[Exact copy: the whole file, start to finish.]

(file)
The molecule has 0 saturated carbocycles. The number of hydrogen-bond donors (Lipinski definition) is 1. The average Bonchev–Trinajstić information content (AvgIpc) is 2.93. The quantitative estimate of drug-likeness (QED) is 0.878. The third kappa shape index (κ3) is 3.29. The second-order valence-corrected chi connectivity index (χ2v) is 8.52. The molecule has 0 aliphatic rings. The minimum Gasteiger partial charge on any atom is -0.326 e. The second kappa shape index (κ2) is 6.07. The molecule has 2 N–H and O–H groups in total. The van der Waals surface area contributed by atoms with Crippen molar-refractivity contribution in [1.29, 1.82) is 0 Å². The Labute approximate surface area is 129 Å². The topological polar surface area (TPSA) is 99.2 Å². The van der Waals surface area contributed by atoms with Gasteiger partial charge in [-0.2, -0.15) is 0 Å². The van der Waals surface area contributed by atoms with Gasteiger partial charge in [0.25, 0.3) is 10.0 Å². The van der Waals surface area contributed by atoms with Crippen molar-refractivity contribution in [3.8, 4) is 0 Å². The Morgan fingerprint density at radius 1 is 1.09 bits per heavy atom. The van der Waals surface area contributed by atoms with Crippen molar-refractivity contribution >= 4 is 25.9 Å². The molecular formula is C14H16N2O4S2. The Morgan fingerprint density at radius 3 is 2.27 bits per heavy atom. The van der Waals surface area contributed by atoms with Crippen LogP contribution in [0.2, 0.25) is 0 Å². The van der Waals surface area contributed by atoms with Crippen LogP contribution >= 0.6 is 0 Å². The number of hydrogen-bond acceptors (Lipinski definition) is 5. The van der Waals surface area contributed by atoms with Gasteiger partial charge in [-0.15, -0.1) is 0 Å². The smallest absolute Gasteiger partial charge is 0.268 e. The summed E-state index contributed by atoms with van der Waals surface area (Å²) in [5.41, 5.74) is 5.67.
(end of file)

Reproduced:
The molecule has 0 saturated carbocycles. The number of hydrogen-bond donors (Lipinski definition) is 1. The average Bonchev–Trinajstić information content (AvgIpc) is 2.93. The quantitative estimate of drug-likeness (QED) is 0.878. The third kappa shape index (κ3) is 3.29. The second-order valence-corrected chi connectivity index (χ2v) is 8.52. The molecule has 0 aliphatic rings. The minimum Gasteiger partial charge on any atom is -0.326 e. The second kappa shape index (κ2) is 6.07. The molecule has 2 N–H and O–H groups in total. The van der Waals surface area contributed by atoms with Crippen molar-refractivity contribution in [1.29, 1.82) is 0 Å². The Labute approximate surface area is 129 Å². The topological polar surface area (TPSA) is 99.2 Å². The van der Waals surface area contributed by atoms with Gasteiger partial charge in [-0.2, -0.15) is 0 Å². The van der Waals surface area contributed by atoms with Gasteiger partial charge in [0.25, 0.3) is 10.0 Å². The van der Waals surface area contributed by atoms with Crippen molar-refractivity contribution in [3.8, 4) is 0 Å². The Morgan fingerprint density at radius 1 is 1.09 bits per heavy atom. The van der Waals surface area contributed by atoms with Crippen molar-refractivity contribution >= 4 is 25.9 Å². The molecular formula is C14H16N2O4S2. The Morgan fingerprint density at radius 3 is 2.27 bits per heavy atom. The van der Waals surface area contributed by atoms with Crippen LogP contribution in [0.2, 0.25) is 0 Å². The van der Waals surface area contributed by atoms with Crippen LogP contribution >= 0.6 is 0 Å². The number of hydrogen-bond acceptors (Lipinski definition) is 5. The van der Waals surface area contributed by atoms with Gasteiger partial charge in [-0.15, -0.1) is 0 Å². The smallest absolute Gasteiger partial charge is 0.268 e. The summed E-state index contributed by atoms with van der Waals surface area (Å²) in [5.41, 5.74) is 5.67.